Rick Mullin

“Work while you can,” says the painter Porbus in Honoré de Balzac’s story Le Chef-d’Oeuvre inconnu (The Unknown Masterpiece). “A painter should philosophize only with a brush in hand.”

I like Porbus’s directive as a succinct artist’s statement, one that emphasizes experience and expression in accord with the aphorisms that guide me in painting as well as poetry:

“We must find a way of saying it without saying it.”~ Duke Ellington
“Knowledge must bow to spirit”~ George Inness
“The truth is buried under a pile of facts” ~Rainer Maria Rilke

Were I to choose one principle, however, it might be Keats’ observation regarding beauty and truth, a line of poetry that academics will quibble over for eternity despite its purity.

My truest guides, however, are the masters, starting with the medieval Christian artists for whom the image is not an image but the revered essence. Then come Titian, Rubens, Rembrandt, Goya and Delacroix in a line arriving at Cezanne, the student of Pissarro. New lines extend to Bonnard and Soutine; to Munch, Ensor, and the enigmatic Beckmann. And to Leon Kossoff, a more dedicated hermit than Cezanne. Which reminds me of Rouault.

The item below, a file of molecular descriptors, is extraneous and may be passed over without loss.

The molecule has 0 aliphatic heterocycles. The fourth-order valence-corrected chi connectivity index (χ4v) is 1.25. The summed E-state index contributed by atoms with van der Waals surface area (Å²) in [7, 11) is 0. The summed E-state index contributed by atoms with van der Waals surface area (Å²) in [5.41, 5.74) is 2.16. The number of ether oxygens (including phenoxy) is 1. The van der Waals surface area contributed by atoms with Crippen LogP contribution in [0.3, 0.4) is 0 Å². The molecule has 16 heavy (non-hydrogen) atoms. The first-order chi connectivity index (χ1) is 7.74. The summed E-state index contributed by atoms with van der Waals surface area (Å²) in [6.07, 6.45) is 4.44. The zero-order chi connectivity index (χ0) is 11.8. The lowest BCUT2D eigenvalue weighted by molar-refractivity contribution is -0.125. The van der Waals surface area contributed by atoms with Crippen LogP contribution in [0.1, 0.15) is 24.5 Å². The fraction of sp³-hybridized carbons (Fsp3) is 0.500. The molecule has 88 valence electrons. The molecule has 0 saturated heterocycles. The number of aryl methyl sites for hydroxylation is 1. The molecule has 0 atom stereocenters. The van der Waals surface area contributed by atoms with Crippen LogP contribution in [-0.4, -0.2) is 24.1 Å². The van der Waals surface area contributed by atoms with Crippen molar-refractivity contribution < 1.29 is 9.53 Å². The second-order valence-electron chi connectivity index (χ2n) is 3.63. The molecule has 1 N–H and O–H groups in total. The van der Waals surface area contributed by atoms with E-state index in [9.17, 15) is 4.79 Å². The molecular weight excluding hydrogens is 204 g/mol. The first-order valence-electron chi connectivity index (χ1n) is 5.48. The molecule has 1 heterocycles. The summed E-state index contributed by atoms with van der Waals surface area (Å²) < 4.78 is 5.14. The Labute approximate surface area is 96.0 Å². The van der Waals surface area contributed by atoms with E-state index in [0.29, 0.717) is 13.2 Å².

But more important than the lines are the colors of a world without lines. Immanuel Kant wrote of the artist “producing that to which no definite rule can be given.” A world in which painters cannot articulate how they come by their ideas. Nor can they produce what they create on demand, execute according to a plan, or communicate precepts that will allow others to arrive at similar results.

Once, when asked how I arrived at a particular style in painting, I blurted out, “By accident.” At least one person within earshot realized I wasn’t joking. So much for technique.

And so much for philosophy. But maybe Balzac’s painter Frenhoffer says it best. “Let’s not analyze it. It would only drive you to despair.”

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